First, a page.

I've got mssql 2005 running on my personal computer with a database I'd like to run some python scripts on. I'm looking for a way to do some really simple access on the data. I'd like to run some select statements, process the data and maybe have python save a text file with the results.

Unfortunately, even though I know a bit about python and a bit about databases, it's very difficult for me to tell, just from reading, if a library does what I want. Ideally, I'd like something that works for other versions of mssql, is free of charge and licensed to allow commercial use, is simple to use, and possibly works with ironpython.

up vote 18 down vote accepted

I use SQL Alchemy with cPython (I don't know if it'll work with IronPython though). It'll be pretty familiar to you if you've used Hibernate/nHibernate. If that's a bit too verbose for you, you can use Elixir, which is a thin layer on top of SQL Alchemy. To use either one of those, you'll need pyodbc, but that's a pretty simple install.

Of course, if you want to write straight SQL and not use an ORM, you just need pyodbc.

Everyone else seems to have the cPython -> SQL Server side covered. If you want to use IronPython, you can use the standard ADO.NET API to talk to the database:

import clr
from System.Data.SqlClient import SqlConnection, SqlParameter

conn_string = 'data source=<machine>; initial catalog=<database>; trusted_connection=True'
connection = SqlConnection(conn_string)
command = connection.CreateCommand()
command.CommandText = 'select id, name from people where group_id = @group_id'
command.Parameters.Add(SqlParameter('group_id', 23))

reader = command.ExecuteReader()
while reader.Read():
    print reader['id'], reader['name']


If you've already got IronPython, you don't need to install anything else.

Lots of docs available here and here.

  • That example seems a bit bloated. – graffic Dec 2 '08 at 7:16
  • 2
    Unfortunately, ADO.NET is a bit more verbose than the corresponding Python DBAPI code (and this is true of the .NET class library in general). But it's not too bad, and easy enough to wrap in a DBAPI module. I've done this for working with SQLAlchemy. – babbageclunk Dec 2 '08 at 16:08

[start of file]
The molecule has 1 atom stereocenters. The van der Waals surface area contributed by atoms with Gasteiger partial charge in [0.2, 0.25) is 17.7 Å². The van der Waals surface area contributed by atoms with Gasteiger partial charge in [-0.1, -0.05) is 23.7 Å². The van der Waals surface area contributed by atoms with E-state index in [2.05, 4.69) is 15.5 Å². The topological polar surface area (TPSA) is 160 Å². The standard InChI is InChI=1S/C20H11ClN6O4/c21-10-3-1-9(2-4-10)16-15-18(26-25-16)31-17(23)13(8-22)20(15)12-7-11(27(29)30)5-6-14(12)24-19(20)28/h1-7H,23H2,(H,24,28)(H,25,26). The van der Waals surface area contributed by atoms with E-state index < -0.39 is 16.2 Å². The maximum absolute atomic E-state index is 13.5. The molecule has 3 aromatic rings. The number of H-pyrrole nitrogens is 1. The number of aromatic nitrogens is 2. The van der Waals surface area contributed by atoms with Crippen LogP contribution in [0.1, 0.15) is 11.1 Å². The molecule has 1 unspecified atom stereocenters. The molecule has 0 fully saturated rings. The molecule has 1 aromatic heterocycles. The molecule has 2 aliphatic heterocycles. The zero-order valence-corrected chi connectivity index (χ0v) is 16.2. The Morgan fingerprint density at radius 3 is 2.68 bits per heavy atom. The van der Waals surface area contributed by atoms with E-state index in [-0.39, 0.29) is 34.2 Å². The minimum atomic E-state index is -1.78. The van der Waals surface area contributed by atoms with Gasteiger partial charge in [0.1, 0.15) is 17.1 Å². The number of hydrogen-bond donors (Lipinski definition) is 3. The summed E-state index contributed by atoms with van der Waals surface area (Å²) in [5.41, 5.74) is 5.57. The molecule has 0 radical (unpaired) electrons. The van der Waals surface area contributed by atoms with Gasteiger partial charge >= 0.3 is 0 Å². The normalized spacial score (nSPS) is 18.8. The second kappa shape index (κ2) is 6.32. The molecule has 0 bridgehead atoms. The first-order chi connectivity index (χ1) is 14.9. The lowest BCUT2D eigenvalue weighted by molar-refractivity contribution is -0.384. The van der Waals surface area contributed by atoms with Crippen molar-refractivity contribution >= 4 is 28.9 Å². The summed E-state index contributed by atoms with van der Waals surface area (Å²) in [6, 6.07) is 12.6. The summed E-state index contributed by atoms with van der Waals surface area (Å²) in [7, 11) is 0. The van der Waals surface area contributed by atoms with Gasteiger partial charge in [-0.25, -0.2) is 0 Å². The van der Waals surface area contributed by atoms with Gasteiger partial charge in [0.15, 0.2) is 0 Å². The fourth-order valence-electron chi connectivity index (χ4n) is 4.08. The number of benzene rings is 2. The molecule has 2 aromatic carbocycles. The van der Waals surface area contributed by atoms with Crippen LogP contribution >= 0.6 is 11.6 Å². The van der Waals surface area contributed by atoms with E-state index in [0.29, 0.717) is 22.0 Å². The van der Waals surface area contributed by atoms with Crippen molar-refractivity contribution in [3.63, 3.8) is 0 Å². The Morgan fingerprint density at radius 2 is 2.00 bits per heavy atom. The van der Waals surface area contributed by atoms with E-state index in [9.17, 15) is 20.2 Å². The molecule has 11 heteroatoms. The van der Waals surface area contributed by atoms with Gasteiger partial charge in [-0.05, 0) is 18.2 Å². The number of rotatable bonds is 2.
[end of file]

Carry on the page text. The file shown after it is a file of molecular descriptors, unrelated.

• Very good point, but don't forget that SMO is another option. – TimothyAWiseman Jan 8 '10 at 19:11
  • It's (apparently) possible to get SQLAlchemy working with IronPython stackoverflow.com/questions/2998558/… – dtanders Mar 8 '12 at 15:24

pyodbc comes with Activestate Python, which can be downloaded from here. A minimal odbc script to connect to a SQL Server 2005 database looks like this:

import odbc

Driver={SQL Native Client};
Server=[Insert Server Name Here];
Database=[Insert DB Here];

db = odbc.odbc(CONNECTION_STRING)
c = db.cursor()
c.execute ('select foo from bar')
rs = c.fetchall()
for r in rs:
    print r[0]
  • I am a major fan of Pyodbc. It is extremely simple and easy to use with sql server and many other data sources as well. – TimothyAWiseman Jan 8 '10 at 19:10

I also successfully use pymssql with CPython. (With and without SQLAlchemy).

  • 1
    For the record, I believe that pymssql support in SQLAlchemy is deprecated. The recommended driver is pyodbc (that's not to say that pymssql won't work standalone). – Jason Baker Nov 14 '08 at 15:02

http://adodbapi.sourceforge.net/ can be used with either CPython or IronPython. I have been very pleased with it.

PyPyODBC (http://code.google.com/p/pypyodbc) works under PyPy, Ironpython and CPython.

This article shows a Hello World sample of accessing mssql in Python.

PyPyODBC has almostly same usage as pyodbc, as it can been seen as a re-implemenation of the pyodbc moudle. Because it's written in pure Python, it can also run on IronPython and PyPy.

Actually, when switch to pypyodbc in your existing script, you can do this:

#import pyodbc               <-- Comment out the original pyodbc importing line

import pypyodbc as pyodbc    # Let pypyodbc "pretend" the pyodbc

pyodbc.connect(...)          # pypyodbc has 99% same APIs as pyodbc


I've used pymssql with standard python and liked it. Probably easier than the alternatives mentioned if you're just looking for basic database access.

Sample code.

  • Sample code link is broken. Please fix or remove. – DavidJ Mar 11 '14 at 13:12
  • Done! Links updated. – Rizwan Kassim Mar 18 '14 at 3:29

If you are want the quick and dirty way with CPython (also works for 3.X python):

Install PYWIN32 after you install python http://sourceforge.net/projects/pywin32/files/pywin32/

Import the following library: import odbc

I created the following method for getting the SQL Server odbc driver (it is slightly different in naming depending on your version of Windows, so this will get it regardless):

def getSQLServerDriver():
    key = winreg.OpenKey(winreg.HKEY_LOCAL_MACHINE, r"SOFTWARE\ODBC\ODBCINST.INI")
    sqlServerRegExp =  re.compile('sql.*server', re.I | re.S)

        for i in range(0, 2048):
            folder = winreg.EnumKey(key, i)
            if sqlServerRegExp.match(folder):
                return folder.strip()
    except WindowsError:

Note: if you use the above function, you'll need to also import these two libraries: winreg and re

Then you use the odbc API 1 information as defined here: http://www.python.org/dev/peps/pep-0248/

Your connection interface string should look something like this (assuming you are using my above method for getting the ODBC driver name, and it is a trusted connection):

dbString = "Driver={SQLDriver};Server=[SQL Server];Database=[Database Name];Trusted_Connection=yes;".replace('{SQLDriver}', '{' + getSQLServerDriver() + '}')

This method has many down sides. It is clumsy because of only supporting ODBC API 1, and there are a couple minor bugs in either the API or the ODBC driver that I've run across, but it does get the job done in all versions of CPython in Windows.

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